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Editor’s Note: This poem is part of Strange Horizons’ twentieth anniversary special issue. From 2010 to 2016, Strange Horizons held annual readers’ polls; R.B. Lemberg poems won in 2011, 2012, 2014, and 2015. During the same timeframe, R.B. founded the influential mythic poetry magazine Stone Telling, and used Stone Bird Press to back other important speculative poetry projects—helping launch the careers of many poets who appear in our pages.


for Ursula, Sonya, and Corey

Prelude

 

The world burns, the residue of ash
staining my hands with snow
that melted before I remembered
my name, my shape, my purpose,
if ever it was so singular.
I tell myself that it’s too late now
to remember, to walk
through the library of my lives, through all the years
in which I wrote what no longer is written, in which
I whispered
in language of stone and rock, the long pedigree of the rivers
that made me before they flowed,
that spoke themselves into being while I stood
on their banks, listening
to the language of muck and exultation
before casting my stones, before
their concentric circles
told a story.
What now?
What use is there of stones that fall into rivers
as brittle as the world’s burning, what memory
shall I shape from this ash? Only this:
that as sure as the ice is melting, the flame’s
reign too will be quenched one day, and the stones
speak again. Until then, I listen.

 

The Old Craft

 

I wish I knew this earlier in life:
each healing creates a debt.
A healer
who walks between people, asking for no recompense,
not even a song, becomes sinister.
I did not want their money, so some paid
lesser healers for lesser healings.
Others turned from me once they were well —
refusing that I still existed
after sickness was gone from their world. After all, I was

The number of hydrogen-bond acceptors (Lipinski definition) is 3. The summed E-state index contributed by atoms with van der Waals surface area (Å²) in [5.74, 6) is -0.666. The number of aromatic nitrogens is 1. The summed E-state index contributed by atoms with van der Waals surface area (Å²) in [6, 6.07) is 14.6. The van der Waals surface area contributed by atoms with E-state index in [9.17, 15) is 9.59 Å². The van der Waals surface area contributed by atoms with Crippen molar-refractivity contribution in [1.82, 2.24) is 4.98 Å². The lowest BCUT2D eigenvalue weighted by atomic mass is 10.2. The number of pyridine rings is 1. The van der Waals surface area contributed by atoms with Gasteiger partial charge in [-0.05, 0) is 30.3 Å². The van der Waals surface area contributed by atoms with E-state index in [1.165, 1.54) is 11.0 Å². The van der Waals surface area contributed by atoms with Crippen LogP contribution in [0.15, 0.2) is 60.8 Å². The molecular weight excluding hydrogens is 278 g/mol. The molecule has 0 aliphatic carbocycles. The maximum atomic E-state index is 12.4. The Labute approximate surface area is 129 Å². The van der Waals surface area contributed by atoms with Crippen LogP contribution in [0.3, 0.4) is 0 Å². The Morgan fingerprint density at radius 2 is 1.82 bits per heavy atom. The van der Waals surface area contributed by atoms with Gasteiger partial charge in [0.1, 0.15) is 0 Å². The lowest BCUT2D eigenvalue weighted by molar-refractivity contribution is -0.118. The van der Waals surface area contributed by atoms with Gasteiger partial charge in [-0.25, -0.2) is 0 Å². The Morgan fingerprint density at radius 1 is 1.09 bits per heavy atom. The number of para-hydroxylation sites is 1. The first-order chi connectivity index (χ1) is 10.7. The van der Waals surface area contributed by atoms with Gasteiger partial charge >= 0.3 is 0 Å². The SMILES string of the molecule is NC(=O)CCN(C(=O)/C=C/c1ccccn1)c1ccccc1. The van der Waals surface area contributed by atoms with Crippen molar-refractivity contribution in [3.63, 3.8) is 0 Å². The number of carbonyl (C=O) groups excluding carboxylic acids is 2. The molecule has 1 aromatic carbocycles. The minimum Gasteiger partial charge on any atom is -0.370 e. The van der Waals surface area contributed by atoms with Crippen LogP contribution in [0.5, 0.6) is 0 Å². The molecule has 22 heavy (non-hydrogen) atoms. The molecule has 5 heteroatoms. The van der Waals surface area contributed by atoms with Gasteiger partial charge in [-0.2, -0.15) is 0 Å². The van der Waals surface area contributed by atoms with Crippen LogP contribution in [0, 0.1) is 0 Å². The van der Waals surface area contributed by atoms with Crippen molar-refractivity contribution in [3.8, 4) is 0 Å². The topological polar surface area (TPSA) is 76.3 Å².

a reminder
that sickness still lingered somewhere,
always too close. I took it away — perhaps I also brought it.
There were yet others who survived the sharpest edge of a knife,
the red heart-tide or the sharpshoot of a stroke,
they knew the debt could never be repaid
with money — only with their lives after
which they would offer to me,
often with resentment.
It felt heavy and yet I kept working,
kept piling the debts on
like stones on the riverbank, a monument
to my pride, my folly, my own
deep wounds that I could not touch.

I stopped at last, and started attending deaths.
There was no debt there. Only listening.

 

The New Craft

 

Like river breaks
past its banks of ash,
flooding flooding flooding

Like fire outflung
past the confines of the body’s house,
expanding
lingering

So I’ve grown old before I bloomed,
I’ve chosen silence over speech
and made a waiting place.

It’s not over yet
and there’s nothing to do
— though, some say, a great mystery —
but there’s nothing to do
except be present, except be
like stones that fear no flood, no heat,

the stones that hear no steps and see no light,
the stones that do not look beyond:

the stones, attending.

 

Stone

 

I am geode, I think,
turned inward. Satisfied
that I am owed no debt
and fear no mending for my breakage.

Inside my stone shell is a crystal cavern
that hasn’t seen a light
since stones were born. Between the crystals
in the geode, a hollow cavity.
A breath as ancient as the world
is captive there.

The world that burns imagines its rebirth,
a day that’s sung, outflung, a day that dawns through muck and exultation,
a dawn that cracks my stone, the dawn
— the mortal light, revealed —
that opens my geode

and frees its breath.

 

Listening

 

All world is breath, and when the breath is gone,
it melds into the world. The breath
of words, of trees, of cities, even the geode
is whole and broken, flooded, burned, victorious, given up, and still.
It’s not a linear story.
It never was.
I listen to the breath.



R.B. Lemberg is a queer, bigender immigrant and the Nebula and Crawford-nominated author of Birdverse stories and other works. Their fiction debut, The Four Profound Weaves, is available now from Tachyon Press (2020). You can find R.B. on Twitter at @rb_lemberg, on Patreon at patreon.com/rblemberg, and at rblemberg.net
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